|Abstract or Summary
- Clostridium perfringens is the causative agent of gas gangrene and the 3rd most common cause of type A food borne disease in the United States. Critical to the pathogenicity of C. perfringens is the ability of this bacterium to produce highly resistant, metabolically dormant spores that can resume metabolic function through the process of germination. Once germinated, vegetative cells can release toxins, such as the alpha toxin, the causative agent of gas gangrene. Alternatively, in type A food poisoning strains, vegetative cells can sporulate in the human gastrointestinal tract
releasing C. perfringens enterotoxin (CPE) the causative agent of type A food poisoning.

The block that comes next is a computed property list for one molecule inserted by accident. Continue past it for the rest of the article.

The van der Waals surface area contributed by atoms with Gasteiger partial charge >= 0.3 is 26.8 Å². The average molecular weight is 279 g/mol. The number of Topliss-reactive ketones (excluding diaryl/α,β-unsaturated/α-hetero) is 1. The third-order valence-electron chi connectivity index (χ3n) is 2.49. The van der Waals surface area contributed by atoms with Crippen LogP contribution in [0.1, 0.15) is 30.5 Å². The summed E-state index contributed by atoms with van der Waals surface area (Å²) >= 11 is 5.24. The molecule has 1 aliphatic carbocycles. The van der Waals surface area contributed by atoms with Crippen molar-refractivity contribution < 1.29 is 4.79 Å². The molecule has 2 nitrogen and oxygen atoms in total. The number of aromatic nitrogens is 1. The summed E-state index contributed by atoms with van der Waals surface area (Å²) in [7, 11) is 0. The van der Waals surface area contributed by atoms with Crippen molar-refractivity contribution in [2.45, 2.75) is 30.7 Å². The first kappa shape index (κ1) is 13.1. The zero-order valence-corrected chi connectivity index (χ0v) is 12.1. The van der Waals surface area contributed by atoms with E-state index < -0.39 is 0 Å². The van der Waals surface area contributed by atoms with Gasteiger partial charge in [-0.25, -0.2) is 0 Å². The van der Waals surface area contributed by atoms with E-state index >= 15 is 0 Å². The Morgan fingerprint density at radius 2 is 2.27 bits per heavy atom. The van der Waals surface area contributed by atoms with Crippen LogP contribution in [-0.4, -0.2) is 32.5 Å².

Recent work in Bacillus subtilis has identified YcsK, a phospholipase B, as having a role in the germination of B. subtilis spores possibly by modifying and disrupting one or more spore membranes. Although there are no YcsK homologues in C. perfringens, the C. perfringens alpha toxin has phospholipase C activity that also may modify and disrupt spore membranes. Therefore, our goal was to characterize the germination phenotype of C. perfringens spores lacking Plc. The novel findings of this study are five-fold:  Plc is expressed under sporulation conditions but is not under regulation by Spo0A,  Plc is necessary for normal rates of spore germination  Plc mutant spores incubated with dodecylamine and 100mM AK are able to release DPA, during the initial stages of germination, in a congruent fashion to wild-type spores,  Plc is required for normal levels of spore viability and outgrowth for a given population of phase bright spores,  Finally, pro-SleC/SleC Western blot analysis in this study showed that Plc mutant spores have less active SleC during germination than wild-type spores. Collectively, these results suggest that Plc is an important element of C. perfringens spore germination and that it acts by aiding in cortex hydrolysis by either directly or indirectly regulating the processing of SleC through an unknown mechanism.